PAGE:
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The supernova 1987A explosion in the Large Magellanic Cloud 170 000 light years from Earth produced a burst of anti-neutrinos ν ̄e which were observed in terrestrial detectors. If the anti-neutrinos are massive, their velocity would depend on their mass as well as their energy. What is the proper time inter- val between the emission, assumed to be instantaneous, and the arrival on Earth? Show that in the limit of vanishing mass the proper time interval is zero. What information can be derived about the anti-neutrino mass from the observation that the energies of the anti-neutrinos ranged from 7 to 11 MeV, and the arrival times showed a dispersion of 7 s?

I'm having some troubles with the first part of this problem. When it says proper time interval I'm assuming that just means to integrate dt'=dt/sqrt(1-(v/c)^2)? But I need to find the velocity that the neutrinos are traveling at. I know that I can find the mass of the neutrinos using E=mc^2 but could I also use the fact that m=(hv)/c^2 where h is the plank constant and substitute that into E=mc^2 to get the velocity as v=E/h? Then using that in the equation for dt' just integrate with the limits of t_emission and t_arrival? Also, would I use the fact that the light from the supernova arrived at earth in 1987 and that it is 170000 ly away as the t_emission and t_arrival times?

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  • $\begingroup$ Hi! Welcome to Physics Stack Exchange! Please note that this is a mathjax-enabled site. Do use that; for now it is quite vague what you wanted. For quick reference on $\LaTeX\,,$ check this quick reference. $\endgroup$ – user36790 Feb 3 '16 at 6:30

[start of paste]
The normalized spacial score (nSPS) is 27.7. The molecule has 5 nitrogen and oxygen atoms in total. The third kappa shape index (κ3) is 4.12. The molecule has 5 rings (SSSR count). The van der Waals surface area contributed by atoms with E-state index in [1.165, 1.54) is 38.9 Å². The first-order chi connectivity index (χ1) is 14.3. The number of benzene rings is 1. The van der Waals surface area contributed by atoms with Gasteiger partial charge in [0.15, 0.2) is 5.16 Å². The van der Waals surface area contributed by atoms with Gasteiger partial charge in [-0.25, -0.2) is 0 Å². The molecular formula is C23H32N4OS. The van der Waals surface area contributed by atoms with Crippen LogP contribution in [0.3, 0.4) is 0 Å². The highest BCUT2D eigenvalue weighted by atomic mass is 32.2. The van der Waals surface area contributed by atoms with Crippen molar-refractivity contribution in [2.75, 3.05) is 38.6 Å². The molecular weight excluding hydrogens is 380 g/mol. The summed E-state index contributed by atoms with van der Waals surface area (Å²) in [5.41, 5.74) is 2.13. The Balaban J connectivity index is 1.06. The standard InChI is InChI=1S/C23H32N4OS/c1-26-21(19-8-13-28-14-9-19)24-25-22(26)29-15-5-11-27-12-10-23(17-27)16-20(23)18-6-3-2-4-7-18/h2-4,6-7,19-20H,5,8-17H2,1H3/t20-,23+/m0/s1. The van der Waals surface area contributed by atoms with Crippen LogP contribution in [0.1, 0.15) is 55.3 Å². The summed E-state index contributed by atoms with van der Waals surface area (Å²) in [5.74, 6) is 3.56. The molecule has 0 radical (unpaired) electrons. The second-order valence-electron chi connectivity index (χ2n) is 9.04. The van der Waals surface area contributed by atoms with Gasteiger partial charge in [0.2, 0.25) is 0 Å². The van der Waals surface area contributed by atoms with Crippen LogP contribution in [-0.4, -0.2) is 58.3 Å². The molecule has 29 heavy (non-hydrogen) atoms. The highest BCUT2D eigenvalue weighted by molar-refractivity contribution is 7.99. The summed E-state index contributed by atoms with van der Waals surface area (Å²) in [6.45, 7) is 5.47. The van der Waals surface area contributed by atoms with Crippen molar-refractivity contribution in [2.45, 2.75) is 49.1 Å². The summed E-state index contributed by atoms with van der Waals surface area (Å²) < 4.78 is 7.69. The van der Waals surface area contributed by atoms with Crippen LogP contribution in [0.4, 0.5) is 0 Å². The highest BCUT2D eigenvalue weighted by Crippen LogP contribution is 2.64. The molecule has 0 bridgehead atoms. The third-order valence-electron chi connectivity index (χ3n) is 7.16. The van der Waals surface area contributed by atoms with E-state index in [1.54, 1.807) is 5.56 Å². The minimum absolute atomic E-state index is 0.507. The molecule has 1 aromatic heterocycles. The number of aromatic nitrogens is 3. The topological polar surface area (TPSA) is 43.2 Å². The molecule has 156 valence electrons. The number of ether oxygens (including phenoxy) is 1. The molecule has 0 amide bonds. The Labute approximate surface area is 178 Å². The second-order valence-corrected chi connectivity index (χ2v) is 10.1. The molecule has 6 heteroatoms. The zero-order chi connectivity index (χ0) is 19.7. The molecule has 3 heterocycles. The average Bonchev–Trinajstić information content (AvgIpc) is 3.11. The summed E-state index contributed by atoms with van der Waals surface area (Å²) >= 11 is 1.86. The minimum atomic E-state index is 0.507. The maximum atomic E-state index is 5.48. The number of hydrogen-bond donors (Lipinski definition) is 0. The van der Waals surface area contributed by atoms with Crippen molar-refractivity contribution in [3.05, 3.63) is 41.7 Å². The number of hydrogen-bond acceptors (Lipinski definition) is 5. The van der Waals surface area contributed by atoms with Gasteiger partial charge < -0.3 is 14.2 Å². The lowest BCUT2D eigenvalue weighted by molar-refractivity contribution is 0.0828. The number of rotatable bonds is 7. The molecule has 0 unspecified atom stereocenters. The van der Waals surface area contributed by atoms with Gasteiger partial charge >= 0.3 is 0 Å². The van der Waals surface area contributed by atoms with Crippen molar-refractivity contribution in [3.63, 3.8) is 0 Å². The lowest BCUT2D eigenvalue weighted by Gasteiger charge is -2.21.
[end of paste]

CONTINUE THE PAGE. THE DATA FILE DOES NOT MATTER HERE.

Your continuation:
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You have$\frac E{m_0}$, the energy divided by the rest mass is $\gamma=\sqrt{1-\frac{v^2}{c^2}}$. The proper time is lab time divided by $\gamma$. Since you have a fixed $E$, as $m_0 \to 0, \gamma \to \infty$ and the proper time goes to $0$. For the last part, you are supposed to assume that an $11$ MeV neutrino arrived $7$ seconds before a $7$ MeV neutrino. This is in the lab frame and you can use the $7$ second time difference out of $170,000$ years to assess the lab velocity difference. It will give you a measure of the rest mass because if the neutrinos were massless they would all arrive together after traveling at $c$. If they were rather heavy, the time difference would be larger.

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